This article was published on July 10, 2017

This 26-year-old founder explains how to build a successful social enterprise

This 26-year-old founder explains how to build a successful social enterprise
George Beall
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George Beall

Generation Z is supporting social causes at an increasing rate. More than 76% are concerned about humanities impact on the world and 60% want their occupation to impact the world. With society gradually becoming more focused on social good, entering the world of social entrepreneurship can be tempting.

As this field is a bit younger and more complicated than typical entrepreneurship, it can be hard to figure out where to begin.  How do you balance profits and social impact? Is it more important to sell a product or influence the world? How do you attract the best talent? No matter what impact you are looking to leave, these are important questions with difficult answers.

I sought out an experienced social entrepreneur to talk about these dilemmas and gain insight on how you can actually go about building a social enterprise and impacting the world, while growing a company. Aristole Loumis is the founder of Ellison Eyewear (@wearellison), an eyewear company that helps build homes around the world and offer sight to impoverished communities.

After talking to him about how he became the fastest funded equity crowdfunded campaign, raising $125k from investors from all over the world, this is what he advises for all aspiring social entrepreneurs.

1. Focus on the money

One of the first things Loumis noted was the critical need to never forget money.  Social enterprises are ultimately businesses and need money in order to be successful. Ellison uses their profits to fund their social impact, so without strong profit margins, they would never have built the 40+ buildings that they did and promote sight-providing projects in the developing world.

Too frequently, founders get caught up in the social impact and either price their margins too low or too high. It is naïve to think a social enterprise should not make money, but it is worse to think consumers will pay a fortune for a product or service merely because of “social good.”

From the beginning, you should approach your enterprise like a venture and aim to generate a product or service that people are willing pay for. Then ensure your costs are low enough to leave room for your social impact missions.

2. Share a story

Ellison has focused on minimizing the costs of running his business and one of the ways he has done so is by minimizing his marketing budget. While traditional marketing routes can be costly and not profitable, he found word-of-mouth is often more effective and much cheaper.

In order to leverage word-of-mouth marketing effectively it is crucial to maintain a coherent and strong story for the company. Ellison has a straightforward narrative of being a better glasses company that helps impoverished communities.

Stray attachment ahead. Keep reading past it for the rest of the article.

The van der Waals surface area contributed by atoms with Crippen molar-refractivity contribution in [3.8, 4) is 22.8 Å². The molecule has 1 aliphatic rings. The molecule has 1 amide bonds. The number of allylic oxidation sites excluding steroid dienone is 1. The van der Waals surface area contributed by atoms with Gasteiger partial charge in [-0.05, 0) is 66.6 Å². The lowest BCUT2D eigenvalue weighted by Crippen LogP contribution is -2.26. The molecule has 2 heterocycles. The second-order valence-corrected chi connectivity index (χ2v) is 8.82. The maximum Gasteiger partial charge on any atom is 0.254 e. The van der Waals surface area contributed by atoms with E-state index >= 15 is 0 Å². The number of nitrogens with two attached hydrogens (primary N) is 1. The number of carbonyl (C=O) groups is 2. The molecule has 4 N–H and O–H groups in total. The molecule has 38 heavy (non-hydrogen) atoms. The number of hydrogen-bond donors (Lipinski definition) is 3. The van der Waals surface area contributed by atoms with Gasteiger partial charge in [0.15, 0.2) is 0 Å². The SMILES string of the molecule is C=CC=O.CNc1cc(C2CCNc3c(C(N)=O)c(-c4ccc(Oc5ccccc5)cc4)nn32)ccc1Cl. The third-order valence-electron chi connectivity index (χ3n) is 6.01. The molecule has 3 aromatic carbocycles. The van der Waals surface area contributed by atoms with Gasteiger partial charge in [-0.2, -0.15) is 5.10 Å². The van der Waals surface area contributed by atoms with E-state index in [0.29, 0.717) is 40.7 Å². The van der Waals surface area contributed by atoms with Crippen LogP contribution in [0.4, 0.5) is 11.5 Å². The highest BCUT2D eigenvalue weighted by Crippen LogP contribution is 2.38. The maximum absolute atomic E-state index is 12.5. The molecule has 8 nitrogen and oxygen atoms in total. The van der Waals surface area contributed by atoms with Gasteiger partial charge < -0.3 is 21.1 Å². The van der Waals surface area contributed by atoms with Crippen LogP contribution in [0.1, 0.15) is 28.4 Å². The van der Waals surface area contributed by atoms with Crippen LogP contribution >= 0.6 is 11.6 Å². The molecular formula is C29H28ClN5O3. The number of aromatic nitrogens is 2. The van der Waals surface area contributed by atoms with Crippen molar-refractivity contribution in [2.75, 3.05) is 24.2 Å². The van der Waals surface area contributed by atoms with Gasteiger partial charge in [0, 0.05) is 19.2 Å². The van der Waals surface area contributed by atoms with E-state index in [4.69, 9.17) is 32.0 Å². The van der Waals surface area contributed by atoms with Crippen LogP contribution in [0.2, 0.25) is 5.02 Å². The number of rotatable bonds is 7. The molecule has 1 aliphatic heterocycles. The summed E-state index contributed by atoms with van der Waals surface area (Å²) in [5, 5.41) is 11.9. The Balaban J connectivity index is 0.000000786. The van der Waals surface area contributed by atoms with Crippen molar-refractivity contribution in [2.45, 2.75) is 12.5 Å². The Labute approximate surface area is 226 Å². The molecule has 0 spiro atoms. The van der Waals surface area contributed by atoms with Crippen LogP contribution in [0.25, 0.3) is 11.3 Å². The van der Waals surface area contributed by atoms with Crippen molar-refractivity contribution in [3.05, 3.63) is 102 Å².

Tying in user-generated content can help you forward this narrative and help curate a community behind the story. Create company initiatives to help encourage consumers to posts pictures of the company on social media.

Whenever you see quality images from users, make sure to share them on the company accounts to help demonstrate there is a mass following for this social enterprise and that the impact is real.

3. Think long-term

Often times social enterprises can focus too much on the short-term and ignore the long-term growth vision.  As Loumis notes, “worldwide impact does not come from one donation; it relies on a constant stream of support.”

Do not think just about your first social impact project or how you can get some short run support for the project.  This initial planning and support is crucial, but if it cannot be sustained for a long period of time, the venture will fail.

When you start out on planning your social venture, layout a series of milestones you need to reach and coordinate them into a long-term growth vision. Try to have each milestone build upon the past ones.

This might include starting with a series of small impact projects that build up a community that can then later launch a large-scale project. Overall, understand how your organization will growth with time and never let yourself reach a position where you do not have enough momentum or resources to move forward.

For those who are interested in entrepreneurship but want to have a more tangible impact of the world, social entrepreneurship can be the perfect answer. These ventures can balance the fulfillment of being self-employed and growing an organization with the rewarding work of helping others.

Since this type of business is different than other startups, social enterprise founders need to think differently than typical founders, but never lose forget they are still businesses. If done properly, a social enterprise can have the fame, success, and impact of ventures such as TOMS Shoes or (RED).

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